But, do we really know Bobby Jindal?
We know that Jindal has been roundly criticized in the media, by the business community and even by republican legislators who feel he is adhering to Grover Norquist’s no tax pledge instead of generating real solutions to the real problems the state is facing.
We know he has been making quite a name for himself lately. Jindal, in attacking the budget crises has taken on businesses by advocating removing tax credits it had previously favored-- which he now calls “corporate welfare”. Perhaps, more famously, in his new anti-gay marriage campaign, Jindal has taken on the majority of the American public which he must now be calling the “radical left”. In promoting “religious liberty”, he is insulting the likes of IBM which does not cater to his “discriminatory” policies against gays.
By his own definition, he has become the “hold your breath governor”.
So, what. Do we really really know Bobby Jindal?
Despite Jindal’s favorables being lower than President Obama’s, lower than Governor Kathleen Blanco at the height of one of the worst disasters on the planet (Hurricanes Katrina and Rita), Louisiana apparently does not know the republican governor who has been serving the last year of his two terms from hotel rooms in Iowa, New Hampshire and other campaign stops .
Let’s face it. We, living here in the great State of Louisiana, just don’t know Bobby Jindal.
At least, that is the opinion of one prospective Iowa caucus voter who attended the Iowa Faith and Freedom Coalition summiton Monday and who was interviewed in a National Review article:.
The article titled, “Bobby Jindal wows Iowa Evangelicals”, described how the Louisiana governor spoke preacher-like to the Iowa audience, and simply had them praying for more.
Bobby Jindal is barely breaking 2 percent in Iowa polls — but you’d never know it from the way he wowed the crowd at the Iowa Faith and Freedom Coalition summit on Saturday….
But while the others spoke about lofty political ideals or the corruption and hypocrisy of Washington, Jindal brought to the stage a fast-talking, folksy, preacher-like quality that immediately resonated with the crowd. “Our God is an awesome God, can I get an amen?!” he began, spreading his arms wide and striding away from the podium. “Amen!” the audience responded loudly. Veering away from policy specifics, Jindal instead spoke at length about his personal journey to Christ – thanking his high school friend for giving him his first Bible and describing the moment he came to Jesus during a choir performance at LSU. Moving seamlessly from soul-searching spirituality to tongue-in-cheek quips about himself and his family, the governor’s speech was interrupted more frequently by raucous laughter than applause.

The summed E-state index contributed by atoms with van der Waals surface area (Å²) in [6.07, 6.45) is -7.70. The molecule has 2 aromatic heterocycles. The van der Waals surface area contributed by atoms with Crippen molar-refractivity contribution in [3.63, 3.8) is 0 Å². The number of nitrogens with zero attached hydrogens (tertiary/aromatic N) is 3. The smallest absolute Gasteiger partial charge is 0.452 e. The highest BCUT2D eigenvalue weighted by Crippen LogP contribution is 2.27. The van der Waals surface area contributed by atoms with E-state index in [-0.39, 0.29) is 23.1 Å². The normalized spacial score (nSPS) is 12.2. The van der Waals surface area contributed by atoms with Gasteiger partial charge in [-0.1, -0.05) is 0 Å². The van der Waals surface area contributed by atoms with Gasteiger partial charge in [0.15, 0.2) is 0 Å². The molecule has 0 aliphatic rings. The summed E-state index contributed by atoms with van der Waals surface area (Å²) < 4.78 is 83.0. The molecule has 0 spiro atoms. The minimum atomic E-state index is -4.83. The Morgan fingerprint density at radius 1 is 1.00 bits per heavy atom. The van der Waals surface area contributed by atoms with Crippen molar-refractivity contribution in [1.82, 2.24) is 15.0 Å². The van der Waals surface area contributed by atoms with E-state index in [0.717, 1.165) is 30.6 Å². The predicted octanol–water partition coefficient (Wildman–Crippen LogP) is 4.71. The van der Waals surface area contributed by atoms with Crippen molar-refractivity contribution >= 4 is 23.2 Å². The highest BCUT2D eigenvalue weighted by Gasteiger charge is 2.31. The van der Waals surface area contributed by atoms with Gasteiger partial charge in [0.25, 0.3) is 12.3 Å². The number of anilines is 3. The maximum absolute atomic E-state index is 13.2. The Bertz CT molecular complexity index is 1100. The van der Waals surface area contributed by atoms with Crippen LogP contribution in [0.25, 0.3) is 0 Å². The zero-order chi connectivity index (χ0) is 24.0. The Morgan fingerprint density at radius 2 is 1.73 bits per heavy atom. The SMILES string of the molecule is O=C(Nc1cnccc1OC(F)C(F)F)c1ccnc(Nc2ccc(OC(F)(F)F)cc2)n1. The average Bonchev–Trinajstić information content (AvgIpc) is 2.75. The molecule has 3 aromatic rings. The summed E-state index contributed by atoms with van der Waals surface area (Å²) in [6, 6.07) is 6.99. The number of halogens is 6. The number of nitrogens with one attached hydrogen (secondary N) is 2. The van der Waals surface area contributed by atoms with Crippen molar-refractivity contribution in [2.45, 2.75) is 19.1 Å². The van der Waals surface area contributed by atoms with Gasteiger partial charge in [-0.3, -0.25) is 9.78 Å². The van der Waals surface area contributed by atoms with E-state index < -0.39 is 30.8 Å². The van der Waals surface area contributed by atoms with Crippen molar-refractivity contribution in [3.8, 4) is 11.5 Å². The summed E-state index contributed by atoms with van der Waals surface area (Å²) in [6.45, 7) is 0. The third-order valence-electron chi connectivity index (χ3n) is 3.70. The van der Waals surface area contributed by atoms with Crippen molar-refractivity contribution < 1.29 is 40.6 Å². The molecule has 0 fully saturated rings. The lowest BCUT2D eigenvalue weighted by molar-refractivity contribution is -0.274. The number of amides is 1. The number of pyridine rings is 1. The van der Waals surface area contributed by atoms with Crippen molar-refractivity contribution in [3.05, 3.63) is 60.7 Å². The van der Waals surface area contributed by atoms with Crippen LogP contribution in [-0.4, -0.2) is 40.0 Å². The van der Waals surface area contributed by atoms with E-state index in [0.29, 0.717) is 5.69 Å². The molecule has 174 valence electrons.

The discrepancy between Jindal’s knockout performance and his dismal Iowa poll numbers is noteworthy, a sign that perhaps the Louisiana governor should invest more time in the state. Iowa City resident Patrick Nefzger, who called Jindal’s speech “wonderful,” had a straightforward answer when asked when asked why Jindal’s poll numbers didn’t reflect the strong response he received Saturday night. “That’s because they don’t know who he is,” he said simply.
Maybe, Nefzger is mistaken. Just maybe, Louisiana does know the real Bobby Jindal and so do others who write for the likes of the Washington Post, New York Times and even USA Today, who have recently socked the governor for his job performance.
And, just maybe, others are finding that despite what Jindal wants the campaign world to believe, there are facts that tell a totally different story, as written in The Daily Kos.
It's worth noting that Jindal—in addition to his primary focus on making sure fundamentalists can live their faith by treating teh gays as second-class citizens—also used the platform of theNew York Times to claim that "since I became governor in 2008, Louisiana has become one of the best places to do business in America." The reality is somewhat different. Although it did perform better than the U.S. as a whole during Jindal's first year in office, by the time his policies actually took effect, i.e., from 2009 through 2013 (the most recent year for which data is available), Louisiana's economic growth lagged that of the national economy pretty badly (data for 2009 through 2012 can be seenhere, and 2013here). As for job creation, from January 2011 through January 2015 Louisianacame in32nd out of 50 states—but hey, that was three spots better than Scott Walker's Wisconsin! Additionally, Jindal turned the $1 billion annual surplus that greeted his first inauguration into a deficit nowprojectedto be $1.6 billion for next year. Hey, that does sound a lot like another Southern governor who rode a coalition of business and religious conservatives to the presidency. But I don't think Jindal wants to draw too many parallels between himself and George W. Bush.
In my view, the question to ask is this—does Bobby Jindal of Iowa want to draw many parallels between himself and the Bobby Jindal of Louisiana?
Only Bobby Jindal knows for sure.